What Are the Different Types of Persuasive Essay Topics?

Article Details
  • Written By: Alicia Sparks
  • Edited By: Heather Bailey
  • Last Modified Date: 10 November 2019
  • Copyright Protected:
    Conjecture Corporation
  • Print this Article
Free Widgets for your Site/Blog
When hiring new employees, Google no longer looks at most candidates' grade point averages and test scores.  more...

November 18 ,  1978 :  Jim Jones, leader of the Peoples Temple, led more than 900 people in a mass murder-suicide.  more...

Some writers use persuasive essays to clarify an idea or point, but a persuasive essay typically is one that aims to convince the reader to change his mind or opinion about a particular topic. As such, persuasive essay topics usually deal with two kinds of topics. Those are topics people already have strong opinions on and topics of a nature that usually incites strong opinions. Laws and other legal matters, public policies, and moral, ethical, and religious issues are common persuasive essay topics. Every now and then, though, a writer or teacher might decide to have some fun with a persuasive essay.

Both existing laws and potential laws provide plenty of persuasive essay writing material for writers. Persuasive essay topics on legal issues could involve the laws related to a nation’s illegal immigrants, health insurance requirements, and mandatory prison sentences for certain crimes. Issues such as requirements regarding recycling, using public transportation, and providing resources for homeless individuals are examples of persuasive essay topics related to existing or potential public policies. Similarly, topics like instating or reinstating a military draft and officially requiring all residents of a country to speak one language relate to legal and public policy matters.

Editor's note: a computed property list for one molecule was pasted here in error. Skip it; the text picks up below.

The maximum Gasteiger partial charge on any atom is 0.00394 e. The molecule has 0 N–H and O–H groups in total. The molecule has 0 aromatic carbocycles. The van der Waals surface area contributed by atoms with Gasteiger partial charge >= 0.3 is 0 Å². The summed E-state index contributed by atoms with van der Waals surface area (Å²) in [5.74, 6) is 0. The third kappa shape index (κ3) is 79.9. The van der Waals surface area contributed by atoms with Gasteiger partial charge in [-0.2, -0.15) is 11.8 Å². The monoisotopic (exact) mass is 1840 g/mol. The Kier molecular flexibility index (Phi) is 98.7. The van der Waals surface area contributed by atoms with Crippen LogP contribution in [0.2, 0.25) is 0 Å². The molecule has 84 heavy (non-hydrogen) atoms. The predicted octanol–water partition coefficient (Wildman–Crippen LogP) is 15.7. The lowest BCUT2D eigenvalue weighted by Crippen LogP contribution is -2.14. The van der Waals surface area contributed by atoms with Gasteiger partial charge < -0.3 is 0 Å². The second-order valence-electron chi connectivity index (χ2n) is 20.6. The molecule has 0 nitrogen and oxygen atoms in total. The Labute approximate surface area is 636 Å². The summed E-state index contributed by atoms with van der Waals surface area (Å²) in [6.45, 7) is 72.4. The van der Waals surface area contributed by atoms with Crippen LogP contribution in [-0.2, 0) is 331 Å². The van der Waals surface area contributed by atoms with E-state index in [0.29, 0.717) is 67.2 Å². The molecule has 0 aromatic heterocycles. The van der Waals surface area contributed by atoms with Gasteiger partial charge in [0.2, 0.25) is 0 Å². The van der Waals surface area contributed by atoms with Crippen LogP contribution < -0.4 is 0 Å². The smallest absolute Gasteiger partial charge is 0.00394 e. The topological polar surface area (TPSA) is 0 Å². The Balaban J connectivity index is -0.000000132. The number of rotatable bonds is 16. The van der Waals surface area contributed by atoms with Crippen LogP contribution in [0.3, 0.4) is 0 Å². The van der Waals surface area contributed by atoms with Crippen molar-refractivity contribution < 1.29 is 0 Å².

Usually, moral, ethical, and religious persuasive essay topics spill over into other topics. For example, whether or not to teach sex education in school might be both a religious and legal topic. At what point during a pregnancy a woman should be denied an abortion could be a religious, ethical, and legal topic. A persuasive essay on why the death penalty should be abolished also falls under several categories. Other such moral, ethical, and religious essay topics include allowing prayer in public schools, whether human cloning research should be stopped, and the euthanasia rights of fatally ill patients.

Sometimes, a writer wants to have some fun, or a teacher or professor wants to give his students a break. This is when lighthearted, fun persuasive essay topics can come in handy. Writers can compose papers on the merits of one type of hairstyle over another, or why the school should change its mascot from a tiger to a goldfish. One college student might write a persuasive essay to convince the university’s president that no classes should begin before noon, and another might write a composition on the benefits of paying the tuition of the student who graduates with the highest grade point average each semester. Such persuasive essay topics aren’t serious, but they do allow students to both strengthen their writing skills and indulge their creativity.


You might also Like


Discuss this Article

Post 2

@Scrbblchick -- That sounds sort of like something I did. I live in the South and I wrote a persuasive essay on why the Chicago Cubs were America's Team, not the Atlanta Braves, which was their tagline at the time. I, of course, am a Cubs fan.

My professor said I actually really made my case. I cited fan club and attendance statistics, and how everyone was rooting for the Cubs when they played for the National League title in 1984. People laugh at the Cubs, but no one rally hates them. Not like everyone but Yankees fans hate the Yankees. Except for Derek Jeter. I think most people liked Jeter.

Post 1

Lo, these many years ago, I wrote a persuasive essay against passing a seat belt law. This was when the first one in the nation was passed.

I know it sounds strange, but I feel there shouldn't be a law requiring adults to wear seat belts. I wear one every time, and if car makers want to install software that dings repeatedly unless the seat belts are fastened, that's fine. If insurance companies want to require it in order to cover someone in a wreck, I don't have a problem with it.

I have a problem with the government telling me it knows what is "good" for me. I said way back in 1987 that when we started allowing the

government to dictate what was in our best interests, it wouldn't be long until we had laws governing what we could eat and how much. This concept has already been raised. Maybe I wasn't as far off-base as they thought I was...

Post your comments

Post Anonymously


forgot password?